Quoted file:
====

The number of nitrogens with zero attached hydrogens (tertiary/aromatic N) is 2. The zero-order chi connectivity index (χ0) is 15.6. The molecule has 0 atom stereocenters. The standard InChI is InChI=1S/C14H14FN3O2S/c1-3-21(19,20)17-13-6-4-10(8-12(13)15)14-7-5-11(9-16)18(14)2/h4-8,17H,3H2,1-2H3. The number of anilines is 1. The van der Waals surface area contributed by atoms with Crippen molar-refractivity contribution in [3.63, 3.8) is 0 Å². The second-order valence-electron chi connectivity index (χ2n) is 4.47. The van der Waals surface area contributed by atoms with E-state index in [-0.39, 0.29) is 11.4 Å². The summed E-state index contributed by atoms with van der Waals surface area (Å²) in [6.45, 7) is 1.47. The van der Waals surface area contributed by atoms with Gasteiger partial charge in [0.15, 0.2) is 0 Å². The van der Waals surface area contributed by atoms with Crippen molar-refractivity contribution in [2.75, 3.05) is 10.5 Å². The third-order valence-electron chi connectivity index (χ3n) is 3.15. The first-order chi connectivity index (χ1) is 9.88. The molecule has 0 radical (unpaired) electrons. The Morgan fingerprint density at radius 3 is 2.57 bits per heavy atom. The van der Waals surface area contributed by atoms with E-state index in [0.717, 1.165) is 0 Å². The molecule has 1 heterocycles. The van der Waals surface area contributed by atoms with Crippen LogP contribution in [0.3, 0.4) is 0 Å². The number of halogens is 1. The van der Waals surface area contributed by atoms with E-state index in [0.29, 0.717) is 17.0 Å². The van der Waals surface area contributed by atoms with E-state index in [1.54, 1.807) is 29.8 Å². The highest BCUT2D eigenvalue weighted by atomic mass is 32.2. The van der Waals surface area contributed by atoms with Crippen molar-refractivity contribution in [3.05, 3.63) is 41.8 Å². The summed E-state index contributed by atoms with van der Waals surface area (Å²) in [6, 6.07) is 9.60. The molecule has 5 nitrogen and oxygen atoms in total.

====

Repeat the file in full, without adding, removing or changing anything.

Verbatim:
The number of nitrogens with zero attached hydrogens (tertiary/aromatic N) is 2. The zero-order chi connectivity index (χ0) is 15.6. The molecule has 0 atom stereocenters. The standard InChI is InChI=1S/C14H14FN3O2S/c1-3-21(19,20)17-13-6-4-10(8-12(13)15)14-7-5-11(9-16)18(14)2/h4-8,17H,3H2,1-2H3. The number of anilines is 1. The van der Waals surface area contributed by atoms with Crippen molar-refractivity contribution in [3.63, 3.8) is 0 Å². The second-order valence-electron chi connectivity index (χ2n) is 4.47. The van der Waals surface area contributed by atoms with E-state index in [-0.39, 0.29) is 11.4 Å². The summed E-state index contributed by atoms with van der Waals surface area (Å²) in [6.45, 7) is 1.47. The van der Waals surface area contributed by atoms with Gasteiger partial charge in [0.15, 0.2) is 0 Å². The van der Waals surface area contributed by atoms with Crippen molar-refractivity contribution in [2.75, 3.05) is 10.5 Å². The third-order valence-electron chi connectivity index (χ3n) is 3.15. The first-order chi connectivity index (χ1) is 9.88. The molecule has 0 radical (unpaired) electrons. The Morgan fingerprint density at radius 3 is 2.57 bits per heavy atom. The van der Waals surface area contributed by atoms with E-state index in [0.717, 1.165) is 0 Å². The molecule has 1 heterocycles. The van der Waals surface area contributed by atoms with Crippen LogP contribution in [0.3, 0.4) is 0 Å². The number of halogens is 1. The van der Waals surface area contributed by atoms with E-state index in [0.29, 0.717) is 17.0 Å². The van der Waals surface area contributed by atoms with E-state index in [1.54, 1.807) is 29.8 Å². The highest BCUT2D eigenvalue weighted by atomic mass is 32.2. The van der Waals surface area contributed by atoms with Crippen molar-refractivity contribution in [3.05, 3.63) is 41.8 Å². The summed E-state index contributed by atoms with van der Waals surface area (Å²) in [6, 6.07) is 9.60. The molecule has 5 nitrogen and oxygen atoms in total.